One objection to the idea of filiation is the fact that Jesus said that the Father was greater than he (John 14:28).  Is not Jesus saying that he is somehow less than the Father?  That is what those wo object to the Trinity would have you believe?  Jesus says this because he lacks the relation of paternity.  This is something that is wholly unique to the Father.  They are the same essence and paternity in the Father in filiation in the Son (Garrigou-Lagrange Ch. XIV).  Divine filiation is not less than, or somehow subordinate, to paternity.  If that were the case then the Son would lack perfection, and that would not make him divine.  To think that way would lead us into many of the Christological heresies that the Church had already dealt with.  Regarding this Aquinas writes, “Thus divine filiation is not less perfect than divine paternity, just as in the triangle either angle at the base is not less perfect than the angle at the apex” (Garrigou-Lagrange Ch. XIV).

Regarding paternity, Aquinas answered an objection that stated that divine persons were brought about by active and passive origins (Garrigou-Lagrange Ch. XIV).  Generation is active and active generation is something that comes from the Father.  This is a relation of Paternity and the very act refers to the Son.  This does not change the existence of the Son or modify it in some way.  They are still the same essence, but in relation to one another one is paternal.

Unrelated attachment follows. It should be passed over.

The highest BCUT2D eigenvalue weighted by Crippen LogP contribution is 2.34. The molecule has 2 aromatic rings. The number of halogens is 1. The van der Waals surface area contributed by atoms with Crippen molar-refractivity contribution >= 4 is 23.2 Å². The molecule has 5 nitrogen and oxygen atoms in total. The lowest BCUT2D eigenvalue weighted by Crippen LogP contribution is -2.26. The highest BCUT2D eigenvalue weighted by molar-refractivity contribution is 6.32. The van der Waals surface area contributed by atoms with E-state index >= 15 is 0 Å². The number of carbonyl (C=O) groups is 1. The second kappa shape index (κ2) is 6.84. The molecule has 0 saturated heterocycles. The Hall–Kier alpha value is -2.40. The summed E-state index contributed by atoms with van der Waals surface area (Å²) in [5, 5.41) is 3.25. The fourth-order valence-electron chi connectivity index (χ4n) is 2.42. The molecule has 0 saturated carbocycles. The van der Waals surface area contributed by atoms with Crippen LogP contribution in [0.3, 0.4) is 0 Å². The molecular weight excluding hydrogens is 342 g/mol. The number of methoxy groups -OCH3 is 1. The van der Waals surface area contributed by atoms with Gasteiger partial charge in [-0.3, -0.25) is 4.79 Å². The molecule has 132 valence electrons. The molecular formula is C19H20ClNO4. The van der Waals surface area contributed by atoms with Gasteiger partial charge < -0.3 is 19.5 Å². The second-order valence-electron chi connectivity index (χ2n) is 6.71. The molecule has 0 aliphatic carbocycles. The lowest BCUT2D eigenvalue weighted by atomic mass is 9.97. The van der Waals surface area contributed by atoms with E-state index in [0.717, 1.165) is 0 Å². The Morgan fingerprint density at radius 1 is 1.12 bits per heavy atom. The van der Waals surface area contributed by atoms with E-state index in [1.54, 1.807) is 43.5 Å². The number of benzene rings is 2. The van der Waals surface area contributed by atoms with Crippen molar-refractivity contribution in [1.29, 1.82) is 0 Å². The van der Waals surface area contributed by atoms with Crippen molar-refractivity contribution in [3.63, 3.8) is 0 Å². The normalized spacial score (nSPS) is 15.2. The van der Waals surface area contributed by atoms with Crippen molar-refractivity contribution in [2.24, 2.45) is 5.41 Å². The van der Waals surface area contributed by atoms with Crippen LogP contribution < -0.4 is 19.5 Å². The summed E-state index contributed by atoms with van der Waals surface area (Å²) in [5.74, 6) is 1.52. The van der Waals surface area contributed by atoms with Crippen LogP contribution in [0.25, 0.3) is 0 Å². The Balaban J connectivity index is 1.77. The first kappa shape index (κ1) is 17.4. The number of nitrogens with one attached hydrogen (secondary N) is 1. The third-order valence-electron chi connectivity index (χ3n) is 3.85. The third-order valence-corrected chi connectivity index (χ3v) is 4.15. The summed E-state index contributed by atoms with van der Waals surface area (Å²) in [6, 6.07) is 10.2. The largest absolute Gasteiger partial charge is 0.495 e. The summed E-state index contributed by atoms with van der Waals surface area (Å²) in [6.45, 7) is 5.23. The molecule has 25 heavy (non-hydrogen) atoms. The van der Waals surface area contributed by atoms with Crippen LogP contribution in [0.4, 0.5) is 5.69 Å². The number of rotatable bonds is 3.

In Conclusion, St. Thomas Aquinas wrote many things that advanced our understanding of the Trinity.  His explanation from scripture and philosophy helped elaborate on earlier work done on the Trinity by St, Augustine.  It is important to understand the distinctions between paternity and filiation, because to misunderstand can lead to error in discussing the Trinity.

 

Works Cited

Garrigou-Lagrange, Reginald.  The Trinity and God the Creator.  https://www.ewtn.com/library/THEOLOGY/TRINITY.HTM#05, accessed November 13, 2018